Remarkable detail of Tudor communities

7th July 2022

When Henry VIII married his second wife while the first was still alive, he needed a mechanism for ensuring that his people would be loyal to him and his successors. The Succession Act of 1534 forced all grown men (from the age of 14 upwards) to swear a solemn oath “to beare faith truth and obedience” to the king and any children he would have by Anne Boleyn. All over England, hundreds of thousands of men had their names recorded and there must originally have been vast quantities of rolls, files and bundles of documents. But when Henry subsequently changed his mind, it seems they were deliberately destroyed as embarrassing evidence of his capricious policy changes – almost none have survived. In the Record Society’s Volume 158, Loyalty and Levy, which is published this month, Thomas Steel edits, introduces and sets into context the only known substantial remaining record, a roll listing 3,574 names from 15 parishes in the West Derby Hundred of southern Lancashire.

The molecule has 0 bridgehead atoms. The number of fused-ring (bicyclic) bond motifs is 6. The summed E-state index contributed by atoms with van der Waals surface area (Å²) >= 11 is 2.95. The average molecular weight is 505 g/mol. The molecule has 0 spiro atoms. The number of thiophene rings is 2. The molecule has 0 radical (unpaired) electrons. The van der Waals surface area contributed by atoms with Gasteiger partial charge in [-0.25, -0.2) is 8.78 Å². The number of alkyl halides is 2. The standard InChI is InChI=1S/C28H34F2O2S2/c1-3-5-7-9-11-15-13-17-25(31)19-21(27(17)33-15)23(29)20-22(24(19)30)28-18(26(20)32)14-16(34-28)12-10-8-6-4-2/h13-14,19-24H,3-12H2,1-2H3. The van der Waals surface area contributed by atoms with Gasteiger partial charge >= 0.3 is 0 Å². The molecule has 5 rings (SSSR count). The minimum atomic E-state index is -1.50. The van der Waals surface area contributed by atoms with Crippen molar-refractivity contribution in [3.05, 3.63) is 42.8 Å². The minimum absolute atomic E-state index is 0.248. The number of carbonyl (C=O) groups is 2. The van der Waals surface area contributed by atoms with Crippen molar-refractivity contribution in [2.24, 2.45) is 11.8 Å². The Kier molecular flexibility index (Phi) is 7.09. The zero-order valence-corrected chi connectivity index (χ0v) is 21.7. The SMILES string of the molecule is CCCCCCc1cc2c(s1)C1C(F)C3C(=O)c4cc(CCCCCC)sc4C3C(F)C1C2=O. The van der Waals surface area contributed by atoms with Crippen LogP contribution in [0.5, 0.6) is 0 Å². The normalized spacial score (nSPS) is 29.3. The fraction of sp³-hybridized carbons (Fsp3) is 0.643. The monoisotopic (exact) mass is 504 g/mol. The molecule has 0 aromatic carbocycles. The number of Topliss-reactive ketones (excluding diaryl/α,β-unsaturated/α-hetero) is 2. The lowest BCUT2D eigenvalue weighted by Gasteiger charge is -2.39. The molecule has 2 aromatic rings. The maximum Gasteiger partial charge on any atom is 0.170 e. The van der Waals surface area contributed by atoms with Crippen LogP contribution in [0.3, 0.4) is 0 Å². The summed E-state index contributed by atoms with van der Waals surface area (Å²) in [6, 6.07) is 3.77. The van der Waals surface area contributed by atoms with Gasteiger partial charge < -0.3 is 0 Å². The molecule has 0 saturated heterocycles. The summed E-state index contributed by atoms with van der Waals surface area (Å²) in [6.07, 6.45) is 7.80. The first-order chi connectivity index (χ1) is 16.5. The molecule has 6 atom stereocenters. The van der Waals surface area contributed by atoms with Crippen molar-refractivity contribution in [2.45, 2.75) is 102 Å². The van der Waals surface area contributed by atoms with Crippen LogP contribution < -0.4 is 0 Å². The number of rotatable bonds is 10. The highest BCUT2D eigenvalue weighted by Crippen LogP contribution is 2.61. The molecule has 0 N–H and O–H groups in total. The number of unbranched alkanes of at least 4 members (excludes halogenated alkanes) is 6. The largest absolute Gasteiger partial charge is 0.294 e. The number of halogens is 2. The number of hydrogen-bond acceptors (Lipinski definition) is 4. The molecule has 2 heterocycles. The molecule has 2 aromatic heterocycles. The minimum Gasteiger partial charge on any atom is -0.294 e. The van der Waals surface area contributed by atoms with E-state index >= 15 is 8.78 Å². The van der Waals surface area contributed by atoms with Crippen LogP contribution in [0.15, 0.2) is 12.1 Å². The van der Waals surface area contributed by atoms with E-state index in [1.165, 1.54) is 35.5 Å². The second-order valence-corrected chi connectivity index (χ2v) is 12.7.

Remarkably, the legislators had overlooked the detail of precisely what oath men were supposed to swear. So the text had to be retrospectively enacted in November 1534, more than six months after the people had been summoned by local leaders to gather in villages and towns to take the oath.

Given that the surviving document is ostensibly just a long list of names, Steel manages to draw from it a vast amount of information about the process by which the Lancashire commissioners undertook their task, how the oath was administered, the importance of the Earl of Derby and his household in the area, the knights, gentry, clergy and common population of the area. Among the men listed on the roll are the prior of Burscough, Robert Harvey, and his brethren, and 83 men sworn in Huyton (out of a total of 248 in the parish) who were explicitly listed as members of the Earl’s retinue.

Because the remarkable surviving roll of succession oath takers covers only about half of West Derby Hundred, the volume supplements the information with tax returns from a decade later, which include the whole area.

Taken together, Thomas Steel proves that these documents have much to say, in vivid and real detail, about the lives of our Tudor ancestors in Lancashire.